When I suggested that stoning somebody to death was harsh and cruel, well, he did not think so. His response was strange to me, given that this conversation was happening in the United States, and more so in Arizona, which is known for its libertarian tendencies.

The item and the conversation with the cabbie was a refreshing reminder of the rule of law that we have in this country. While a sexual relationship outside of marriage might be considered by some Americans as immoral, we clearly make a distinction between individual notions of morality and a collective sense of legality. Death by stoning, which is thankfully a rare practice anywhere, introduces a harsh and extreme version of legality.

On the other hand, if Amnesty International and news agencies are found to be correct in their reports that a 13-year old rape victim had been stoned, then the story takes on an entirely different dimension and surpasses any discussion of morality, legality and cruel and unusual punishment. It is simply atrocious.

I could not discuss these matters further with the driver because we had reached the hotel. But neither am I able to shake off the news. It was my first conversation with somebody who defended anything as terrible as death by stoning. The clichéd conversation with cab drivers that commentators often rely upon, as if we are hard-wired that way, turned out to be anything but ordinary.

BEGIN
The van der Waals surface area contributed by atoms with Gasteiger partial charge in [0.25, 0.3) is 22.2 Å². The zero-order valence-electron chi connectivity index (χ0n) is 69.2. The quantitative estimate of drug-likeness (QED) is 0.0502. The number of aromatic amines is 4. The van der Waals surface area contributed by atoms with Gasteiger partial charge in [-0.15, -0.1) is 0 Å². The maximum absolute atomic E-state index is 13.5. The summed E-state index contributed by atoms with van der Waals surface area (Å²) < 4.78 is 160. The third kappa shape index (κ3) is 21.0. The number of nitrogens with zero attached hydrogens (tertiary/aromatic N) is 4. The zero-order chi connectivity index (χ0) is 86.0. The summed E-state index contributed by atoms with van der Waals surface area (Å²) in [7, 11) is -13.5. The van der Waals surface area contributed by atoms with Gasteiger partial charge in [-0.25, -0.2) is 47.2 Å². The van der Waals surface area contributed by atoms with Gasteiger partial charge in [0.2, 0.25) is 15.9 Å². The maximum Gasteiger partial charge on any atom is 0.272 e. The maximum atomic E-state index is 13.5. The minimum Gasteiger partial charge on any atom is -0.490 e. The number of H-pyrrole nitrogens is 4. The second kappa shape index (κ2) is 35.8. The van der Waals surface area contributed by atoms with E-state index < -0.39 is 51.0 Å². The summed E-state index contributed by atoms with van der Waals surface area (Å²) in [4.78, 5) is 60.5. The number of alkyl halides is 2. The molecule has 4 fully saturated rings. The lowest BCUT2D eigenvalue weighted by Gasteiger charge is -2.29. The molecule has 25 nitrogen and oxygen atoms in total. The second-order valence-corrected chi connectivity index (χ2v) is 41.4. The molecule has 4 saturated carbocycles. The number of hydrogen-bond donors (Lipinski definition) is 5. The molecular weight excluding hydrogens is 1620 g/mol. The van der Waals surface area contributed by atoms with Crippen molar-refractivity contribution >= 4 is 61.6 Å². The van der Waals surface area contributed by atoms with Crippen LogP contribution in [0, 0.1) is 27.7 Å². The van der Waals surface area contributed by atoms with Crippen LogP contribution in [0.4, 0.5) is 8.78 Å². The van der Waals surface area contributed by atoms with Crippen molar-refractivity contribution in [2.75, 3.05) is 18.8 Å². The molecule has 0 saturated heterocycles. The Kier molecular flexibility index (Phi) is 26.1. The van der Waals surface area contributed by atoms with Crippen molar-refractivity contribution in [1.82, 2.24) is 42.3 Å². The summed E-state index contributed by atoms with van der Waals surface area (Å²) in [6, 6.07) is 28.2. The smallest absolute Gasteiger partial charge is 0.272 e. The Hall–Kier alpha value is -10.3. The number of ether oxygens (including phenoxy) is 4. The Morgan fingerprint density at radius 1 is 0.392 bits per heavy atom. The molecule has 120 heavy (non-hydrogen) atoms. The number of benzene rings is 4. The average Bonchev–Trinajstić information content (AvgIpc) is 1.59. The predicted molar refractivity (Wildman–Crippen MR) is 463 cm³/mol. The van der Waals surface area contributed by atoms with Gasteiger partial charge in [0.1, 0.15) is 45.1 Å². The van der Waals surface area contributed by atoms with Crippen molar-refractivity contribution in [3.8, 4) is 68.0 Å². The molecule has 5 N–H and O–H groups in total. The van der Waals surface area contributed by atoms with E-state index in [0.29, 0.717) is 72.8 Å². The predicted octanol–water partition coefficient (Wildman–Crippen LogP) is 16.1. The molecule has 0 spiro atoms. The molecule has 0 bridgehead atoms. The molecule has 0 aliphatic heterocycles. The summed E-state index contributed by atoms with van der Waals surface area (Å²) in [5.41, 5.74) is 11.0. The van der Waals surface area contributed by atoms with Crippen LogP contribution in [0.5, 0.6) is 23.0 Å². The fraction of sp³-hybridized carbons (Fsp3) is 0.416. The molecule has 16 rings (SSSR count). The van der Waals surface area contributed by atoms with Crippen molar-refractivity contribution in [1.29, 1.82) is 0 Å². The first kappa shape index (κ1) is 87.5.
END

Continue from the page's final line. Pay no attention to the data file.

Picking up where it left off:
But this story is only a small part of the tragedy Somalia has become. It has been a failed state for a number of years. Piracy off its coast is not a Hollywood-style “Pirates of the Caribbean” swashbuckler but real, with economic and human costs. Neighboring Kenya has been warned by warring Somali factions that it should stay out unless it wants to be drawn into the conflict.

Perhaps there is no better time than now to follow up on these and many other global issues that we need to understand, and to see if there is something we could do constructively in order to make it a better world. This is a good time because the week of Nov. 17 is celebrated as International Education Week as well as Geography Awareness Week.

And, yes, please continue to have conversations with cab drivers, too.

For the Register Guard, November 17, 2008

Sunday, November 16, 2008

Bailout, stimulus, and the free market


In The Know: Should The Government Stop Dumping Money Into A Giant Hole?

Recession watch: Now Japan, too